4. "And it came to pass, as he went into the house of one of the chief Pharisees to eat bread on the sabbath day, that they watched him. And, behold, there was a certain man before him which had the dropsy. And Jesus answering spake unto the lawyers and Pharisees, saying, Is it lawful to heal on the sabbath day ? And they held their peace... And they could not answer him again to these things" (Luke 14: 1, 6).
5. "After this, there was a feast of the Jews .... And Jesus saith unto him (an impotent man), Rise, take up thy bed, and walk. And immediately the man was made whole, and took up his bed, and walked: and on the same day was the sabbath. The Jews therefore said unto him that was cured, It is the sabbath day: it is not lawful for thee to carry thy bed. He answered them, He that made me whole, the same said unto me, Take up thy bed, and walk ....
Therefore did the Jews persecute Jesus, and sought to slay him, because he had done these things on the sabbath day. But Jesus answered them, My Father worketh hitherto, and I work. Therefore the Jews sought the more to kill him, because he not only had broken the sabbath, but said also that God was his Father, making himself equal with God" (John 5: 1, 8-11, 16-18).
6. "If a man on the sabbath day receive circumcision, that the law of Moses should not be broken; are ye angry at me because I have made a man every whit whole on the sabbath ?" (John 7:23).
7. "And as Jesus passed by, he saw a man that was blind from his birth. And... he spat on the ground, and made clay of the spittle, and he anointed the eyes of the blind man with the clay, and said unto him, Go, wash in the pool of Siloam (which is by interpretation, Sent). He went his way therefore, and washed, and came seeing... And it was the sabbath day when Jesus made the clay, and opened his eyes .... Therefore said some of the Pharisees, This man is not of God, because he keepeth not the sabbath day" (John 9: 1, 6, 14, 16).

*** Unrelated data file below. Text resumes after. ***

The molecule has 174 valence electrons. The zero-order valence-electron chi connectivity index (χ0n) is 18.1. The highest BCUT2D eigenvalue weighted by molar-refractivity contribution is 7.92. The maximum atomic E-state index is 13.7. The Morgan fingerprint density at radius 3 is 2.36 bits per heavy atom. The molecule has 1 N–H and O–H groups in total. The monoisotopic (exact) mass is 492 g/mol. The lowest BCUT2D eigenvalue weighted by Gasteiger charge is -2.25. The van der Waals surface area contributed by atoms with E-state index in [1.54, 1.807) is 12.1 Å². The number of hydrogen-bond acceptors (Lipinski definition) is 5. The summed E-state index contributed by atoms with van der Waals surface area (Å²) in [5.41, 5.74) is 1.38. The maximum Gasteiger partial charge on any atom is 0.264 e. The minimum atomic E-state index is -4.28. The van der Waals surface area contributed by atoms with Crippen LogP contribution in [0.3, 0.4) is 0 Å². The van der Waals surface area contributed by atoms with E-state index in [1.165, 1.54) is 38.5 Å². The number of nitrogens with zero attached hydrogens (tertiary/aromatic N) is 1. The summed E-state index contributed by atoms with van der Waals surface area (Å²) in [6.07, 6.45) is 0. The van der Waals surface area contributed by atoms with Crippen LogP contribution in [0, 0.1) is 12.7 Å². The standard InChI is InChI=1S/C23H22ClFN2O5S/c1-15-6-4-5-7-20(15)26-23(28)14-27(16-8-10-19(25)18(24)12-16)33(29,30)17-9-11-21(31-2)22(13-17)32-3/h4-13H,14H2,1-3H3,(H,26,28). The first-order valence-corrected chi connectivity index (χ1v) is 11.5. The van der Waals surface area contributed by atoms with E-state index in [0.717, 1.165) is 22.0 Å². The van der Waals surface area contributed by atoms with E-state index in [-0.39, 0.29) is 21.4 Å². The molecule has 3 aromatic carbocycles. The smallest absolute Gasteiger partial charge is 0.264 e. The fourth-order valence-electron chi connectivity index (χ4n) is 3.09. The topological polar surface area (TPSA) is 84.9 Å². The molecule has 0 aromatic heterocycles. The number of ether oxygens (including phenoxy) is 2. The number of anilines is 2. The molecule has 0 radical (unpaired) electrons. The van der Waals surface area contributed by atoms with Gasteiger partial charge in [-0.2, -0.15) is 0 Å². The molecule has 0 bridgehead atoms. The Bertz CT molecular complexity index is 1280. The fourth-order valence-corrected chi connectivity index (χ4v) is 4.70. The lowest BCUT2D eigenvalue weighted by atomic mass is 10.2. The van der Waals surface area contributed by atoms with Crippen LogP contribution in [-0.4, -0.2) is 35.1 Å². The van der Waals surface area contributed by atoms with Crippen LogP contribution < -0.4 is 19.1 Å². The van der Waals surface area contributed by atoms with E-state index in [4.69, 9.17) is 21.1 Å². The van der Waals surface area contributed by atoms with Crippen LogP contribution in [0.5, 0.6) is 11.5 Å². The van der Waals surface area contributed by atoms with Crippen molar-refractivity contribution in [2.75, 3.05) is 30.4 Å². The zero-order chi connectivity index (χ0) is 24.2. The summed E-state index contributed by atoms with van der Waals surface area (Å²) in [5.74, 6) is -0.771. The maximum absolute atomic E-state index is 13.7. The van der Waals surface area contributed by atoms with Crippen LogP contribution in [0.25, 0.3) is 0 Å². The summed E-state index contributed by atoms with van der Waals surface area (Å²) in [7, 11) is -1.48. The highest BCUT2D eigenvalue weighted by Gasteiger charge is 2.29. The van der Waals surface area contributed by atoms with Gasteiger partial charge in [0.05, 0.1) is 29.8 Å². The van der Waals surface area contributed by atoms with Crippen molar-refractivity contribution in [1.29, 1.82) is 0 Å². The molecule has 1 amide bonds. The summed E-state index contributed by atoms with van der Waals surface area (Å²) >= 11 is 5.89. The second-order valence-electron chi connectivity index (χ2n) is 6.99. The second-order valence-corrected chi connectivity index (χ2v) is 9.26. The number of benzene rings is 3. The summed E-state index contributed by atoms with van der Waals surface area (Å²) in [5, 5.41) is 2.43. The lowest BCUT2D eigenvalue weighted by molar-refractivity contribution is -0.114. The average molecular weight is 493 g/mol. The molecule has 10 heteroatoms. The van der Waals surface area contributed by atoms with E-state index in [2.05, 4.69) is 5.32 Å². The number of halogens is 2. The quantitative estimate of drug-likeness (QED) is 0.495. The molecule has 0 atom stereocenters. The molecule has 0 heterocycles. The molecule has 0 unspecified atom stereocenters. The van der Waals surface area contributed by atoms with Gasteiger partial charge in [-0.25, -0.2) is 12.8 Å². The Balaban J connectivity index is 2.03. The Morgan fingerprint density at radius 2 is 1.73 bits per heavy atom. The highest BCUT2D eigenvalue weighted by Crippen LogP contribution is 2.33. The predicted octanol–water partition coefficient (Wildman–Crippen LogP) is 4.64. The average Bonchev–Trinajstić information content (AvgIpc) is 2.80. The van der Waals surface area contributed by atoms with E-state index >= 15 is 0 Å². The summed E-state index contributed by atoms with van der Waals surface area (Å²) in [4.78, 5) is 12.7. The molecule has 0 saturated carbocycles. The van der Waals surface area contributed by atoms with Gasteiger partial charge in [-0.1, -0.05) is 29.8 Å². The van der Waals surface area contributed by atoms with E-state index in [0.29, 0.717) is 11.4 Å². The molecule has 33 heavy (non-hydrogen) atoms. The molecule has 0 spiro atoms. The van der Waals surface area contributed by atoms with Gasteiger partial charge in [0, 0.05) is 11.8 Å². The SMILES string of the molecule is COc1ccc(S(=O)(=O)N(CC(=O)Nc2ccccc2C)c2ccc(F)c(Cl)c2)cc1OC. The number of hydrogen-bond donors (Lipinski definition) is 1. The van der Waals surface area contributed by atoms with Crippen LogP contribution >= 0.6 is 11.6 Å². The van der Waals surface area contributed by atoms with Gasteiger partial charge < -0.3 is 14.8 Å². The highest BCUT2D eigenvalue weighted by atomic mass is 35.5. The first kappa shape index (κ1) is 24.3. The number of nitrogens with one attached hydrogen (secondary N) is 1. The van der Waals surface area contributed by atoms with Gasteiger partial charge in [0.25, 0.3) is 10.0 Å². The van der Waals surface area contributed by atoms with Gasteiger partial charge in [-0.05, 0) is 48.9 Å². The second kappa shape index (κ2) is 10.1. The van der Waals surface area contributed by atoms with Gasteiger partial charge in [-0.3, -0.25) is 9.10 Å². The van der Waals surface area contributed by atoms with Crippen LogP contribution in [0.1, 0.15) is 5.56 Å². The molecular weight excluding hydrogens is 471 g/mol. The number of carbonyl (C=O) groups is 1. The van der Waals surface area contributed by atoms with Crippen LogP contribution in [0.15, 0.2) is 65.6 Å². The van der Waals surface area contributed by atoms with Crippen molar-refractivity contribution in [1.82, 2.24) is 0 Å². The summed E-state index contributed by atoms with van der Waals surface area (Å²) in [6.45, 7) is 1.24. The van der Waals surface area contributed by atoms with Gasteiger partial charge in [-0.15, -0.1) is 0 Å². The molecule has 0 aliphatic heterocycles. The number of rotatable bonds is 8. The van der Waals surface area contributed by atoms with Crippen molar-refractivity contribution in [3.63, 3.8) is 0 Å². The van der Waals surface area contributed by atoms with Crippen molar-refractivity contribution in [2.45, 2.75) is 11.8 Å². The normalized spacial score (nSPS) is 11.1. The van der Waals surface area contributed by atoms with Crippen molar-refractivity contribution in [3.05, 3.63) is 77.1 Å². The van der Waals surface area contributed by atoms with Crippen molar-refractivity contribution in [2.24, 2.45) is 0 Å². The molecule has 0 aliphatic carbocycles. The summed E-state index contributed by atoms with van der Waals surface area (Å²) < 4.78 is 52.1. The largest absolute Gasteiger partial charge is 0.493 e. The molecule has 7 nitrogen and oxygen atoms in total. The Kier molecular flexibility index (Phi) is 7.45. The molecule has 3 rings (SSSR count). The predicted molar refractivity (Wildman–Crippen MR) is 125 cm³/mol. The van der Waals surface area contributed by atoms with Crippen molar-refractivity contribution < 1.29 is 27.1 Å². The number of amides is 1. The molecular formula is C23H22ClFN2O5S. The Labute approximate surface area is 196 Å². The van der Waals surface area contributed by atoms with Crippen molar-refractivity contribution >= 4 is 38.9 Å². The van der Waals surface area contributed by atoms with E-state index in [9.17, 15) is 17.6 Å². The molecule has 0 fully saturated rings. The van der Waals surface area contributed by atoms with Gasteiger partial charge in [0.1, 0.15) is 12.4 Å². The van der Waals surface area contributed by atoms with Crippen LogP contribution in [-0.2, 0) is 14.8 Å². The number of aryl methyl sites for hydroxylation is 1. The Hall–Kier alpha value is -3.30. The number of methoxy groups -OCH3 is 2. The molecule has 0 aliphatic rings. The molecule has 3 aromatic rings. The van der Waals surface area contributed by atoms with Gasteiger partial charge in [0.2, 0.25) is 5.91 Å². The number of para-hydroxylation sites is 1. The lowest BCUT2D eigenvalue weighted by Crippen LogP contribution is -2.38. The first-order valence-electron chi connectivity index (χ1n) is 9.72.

There can be no mistaking the attitude on the Sabbath question illustrated by these passages from the life of Christ. There are no others of a contrary tenor. As for the apostles, they not only teach, as we have seen, that the law of Moses is "done away in Christ" (2 Cor. 3: 11-14), but they single out the Sabbath for special indication. Paul says to the Colossians, Christ having blotted out the handwriting of ordinances that was against us, "Let no man therefore judge you in meat, or in drink, or in respect of an holy day, or of the new moon, or of the Sabbath: which are a shadow of things to come; but the body is of Christ" (Col. 2: 16, 17).
Paul's fear of the Galatians was founded on the fact that they "observed days, and months, and times, and years" (Gal. 4: 10). He reminded them that Christ was "made under the law that he might redeem them that were under the law" (verses 4, 5), who before time were "under the elements "of that system (verse 3), but had now "received the adoption of sons ", which made it an utterly incongruous thing in the eyes of Paul that they should "turn again to the weak and beggarly elements" of the law.